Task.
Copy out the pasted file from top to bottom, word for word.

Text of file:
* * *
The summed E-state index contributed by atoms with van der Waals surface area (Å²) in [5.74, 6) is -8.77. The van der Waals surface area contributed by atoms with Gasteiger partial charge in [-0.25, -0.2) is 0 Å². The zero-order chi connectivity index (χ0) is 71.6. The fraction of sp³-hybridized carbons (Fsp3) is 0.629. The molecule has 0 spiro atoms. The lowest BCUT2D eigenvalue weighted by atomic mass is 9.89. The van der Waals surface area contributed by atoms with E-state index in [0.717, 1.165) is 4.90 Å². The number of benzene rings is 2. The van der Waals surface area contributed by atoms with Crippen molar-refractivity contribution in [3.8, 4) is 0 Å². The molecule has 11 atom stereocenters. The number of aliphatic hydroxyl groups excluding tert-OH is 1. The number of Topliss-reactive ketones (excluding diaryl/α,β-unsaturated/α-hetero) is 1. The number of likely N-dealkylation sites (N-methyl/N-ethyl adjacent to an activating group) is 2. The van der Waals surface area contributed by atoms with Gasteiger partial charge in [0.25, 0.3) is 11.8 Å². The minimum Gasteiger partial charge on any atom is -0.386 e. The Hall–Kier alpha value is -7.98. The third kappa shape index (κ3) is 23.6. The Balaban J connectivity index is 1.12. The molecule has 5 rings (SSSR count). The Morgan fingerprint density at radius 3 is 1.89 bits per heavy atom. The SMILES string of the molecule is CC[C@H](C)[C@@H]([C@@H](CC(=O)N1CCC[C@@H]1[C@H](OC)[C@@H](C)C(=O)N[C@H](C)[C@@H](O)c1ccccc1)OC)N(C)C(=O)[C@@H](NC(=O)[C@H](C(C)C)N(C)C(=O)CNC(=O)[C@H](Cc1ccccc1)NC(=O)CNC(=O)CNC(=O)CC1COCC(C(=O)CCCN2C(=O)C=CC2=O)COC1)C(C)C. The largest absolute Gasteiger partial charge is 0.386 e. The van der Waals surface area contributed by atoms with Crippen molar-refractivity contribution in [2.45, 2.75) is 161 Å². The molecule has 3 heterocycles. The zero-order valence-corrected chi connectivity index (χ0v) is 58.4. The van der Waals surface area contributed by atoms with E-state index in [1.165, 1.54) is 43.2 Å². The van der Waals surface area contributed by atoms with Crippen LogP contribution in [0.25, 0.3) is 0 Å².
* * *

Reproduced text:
The summed E-state index contributed by atoms with van der Waals surface area (Å²) in [5.74, 6) is -8.77. The van der Waals surface area contributed by atoms with Gasteiger partial charge in [-0.25, -0.2) is 0 Å². The zero-order chi connectivity index (χ0) is 71.6. The fraction of sp³-hybridized carbons (Fsp3) is 0.629. The molecule has 0 spiro atoms. The lowest BCUT2D eigenvalue weighted by atomic mass is 9.89. The van der Waals surface area contributed by atoms with E-state index in [0.717, 1.165) is 4.90 Å². The number of benzene rings is 2. The van der Waals surface area contributed by atoms with Crippen molar-refractivity contribution in [3.8, 4) is 0 Å². The molecule has 11 atom stereocenters. The number of aliphatic hydroxyl groups excluding tert-OH is 1. The number of Topliss-reactive ketones (excluding diaryl/α,β-unsaturated/α-hetero) is 1. The number of likely N-dealkylation sites (N-methyl/N-ethyl adjacent to an activating group) is 2. The van der Waals surface area contributed by atoms with Gasteiger partial charge in [0.25, 0.3) is 11.8 Å². The minimum Gasteiger partial charge on any atom is -0.386 e. The Hall–Kier alpha value is -7.98. The third kappa shape index (κ3) is 23.6. The Balaban J connectivity index is 1.12. The molecule has 5 rings (SSSR count). The Morgan fingerprint density at radius 3 is 1.89 bits per heavy atom. The SMILES string of the molecule is CC[C@H](C)[C@@H]([C@@H](CC(=O)N1CCC[C@@H]1[C@H](OC)[C@@H](C)C(=O)N[C@H](C)[C@@H](O)c1ccccc1)OC)N(C)C(=O)[C@@H](NC(=O)[C@H](C(C)C)N(C)C(=O)CNC(=O)[C@H](Cc1ccccc1)NC(=O)CNC(=O)CNC(=O)CC1COCC(C(=O)CCCN2C(=O)C=CC2=O)COC1)C(C)C. The largest absolute Gasteiger partial charge is 0.386 e. The van der Waals surface area contributed by atoms with Crippen molar-refractivity contribution in [2.45, 2.75) is 161 Å². The molecule has 3 heterocycles. The zero-order valence-corrected chi connectivity index (χ0v) is 58.4. The van der Waals surface area contributed by atoms with E-state index in [1.165, 1.54) is 43.2 Å². The van der Waals surface area contributed by atoms with Crippen LogP contribution in [0.25, 0.3) is 0 Å².